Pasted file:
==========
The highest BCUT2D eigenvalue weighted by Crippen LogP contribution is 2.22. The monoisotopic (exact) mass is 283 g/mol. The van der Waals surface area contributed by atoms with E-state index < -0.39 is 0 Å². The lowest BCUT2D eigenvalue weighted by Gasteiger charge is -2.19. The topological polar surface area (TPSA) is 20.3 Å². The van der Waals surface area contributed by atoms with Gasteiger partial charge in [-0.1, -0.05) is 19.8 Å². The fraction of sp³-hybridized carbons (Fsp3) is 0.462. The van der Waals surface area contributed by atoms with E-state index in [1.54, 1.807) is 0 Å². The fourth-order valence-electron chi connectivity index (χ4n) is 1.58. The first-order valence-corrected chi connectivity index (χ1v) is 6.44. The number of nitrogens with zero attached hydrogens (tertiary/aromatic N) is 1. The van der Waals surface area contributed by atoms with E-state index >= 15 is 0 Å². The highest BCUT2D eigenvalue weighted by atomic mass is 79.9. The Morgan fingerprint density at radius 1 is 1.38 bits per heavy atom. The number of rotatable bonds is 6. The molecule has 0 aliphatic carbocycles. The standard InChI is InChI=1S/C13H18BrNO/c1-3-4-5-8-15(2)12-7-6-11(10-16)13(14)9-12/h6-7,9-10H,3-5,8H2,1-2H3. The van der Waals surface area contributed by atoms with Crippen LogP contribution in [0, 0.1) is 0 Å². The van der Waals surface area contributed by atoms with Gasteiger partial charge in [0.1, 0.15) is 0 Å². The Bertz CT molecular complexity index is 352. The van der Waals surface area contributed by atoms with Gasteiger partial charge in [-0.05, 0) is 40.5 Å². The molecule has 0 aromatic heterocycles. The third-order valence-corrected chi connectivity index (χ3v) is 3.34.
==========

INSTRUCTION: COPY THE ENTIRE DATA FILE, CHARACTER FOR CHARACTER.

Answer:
The highest BCUT2D eigenvalue weighted by Crippen LogP contribution is 2.22. The monoisotopic (exact) mass is 283 g/mol. The van der Waals surface area contributed by atoms with E-state index < -0.39 is 0 Å². The lowest BCUT2D eigenvalue weighted by Gasteiger charge is -2.19. The topological polar surface area (TPSA) is 20.3 Å². The van der Waals surface area contributed by atoms with Gasteiger partial charge in [-0.1, -0.05) is 19.8 Å². The fraction of sp³-hybridized carbons (Fsp3) is 0.462. The van der Waals surface area contributed by atoms with E-state index in [1.54, 1.807) is 0 Å². The fourth-order valence-electron chi connectivity index (χ4n) is 1.58. The first-order valence-corrected chi connectivity index (χ1v) is 6.44. The number of nitrogens with zero attached hydrogens (tertiary/aromatic N) is 1. The van der Waals surface area contributed by atoms with E-state index >= 15 is 0 Å². The highest BCUT2D eigenvalue weighted by atomic mass is 79.9. The Morgan fingerprint density at radius 1 is 1.38 bits per heavy atom. The number of rotatable bonds is 6. The molecule has 0 aliphatic carbocycles. The standard InChI is InChI=1S/C13H18BrNO/c1-3-4-5-8-15(2)12-7-6-11(10-16)13(14)9-12/h6-7,9-10H,3-5,8H2,1-2H3. The van der Waals surface area contributed by atoms with Crippen LogP contribution in [0, 0.1) is 0 Å². The van der Waals surface area contributed by atoms with Gasteiger partial charge in [0.1, 0.15) is 0 Å². The Bertz CT molecular complexity index is 352. The van der Waals surface area contributed by atoms with Gasteiger partial charge in [-0.05, 0) is 40.5 Å². The molecule has 0 aromatic heterocycles. The third-order valence-corrected chi connectivity index (χ3v) is 3.34.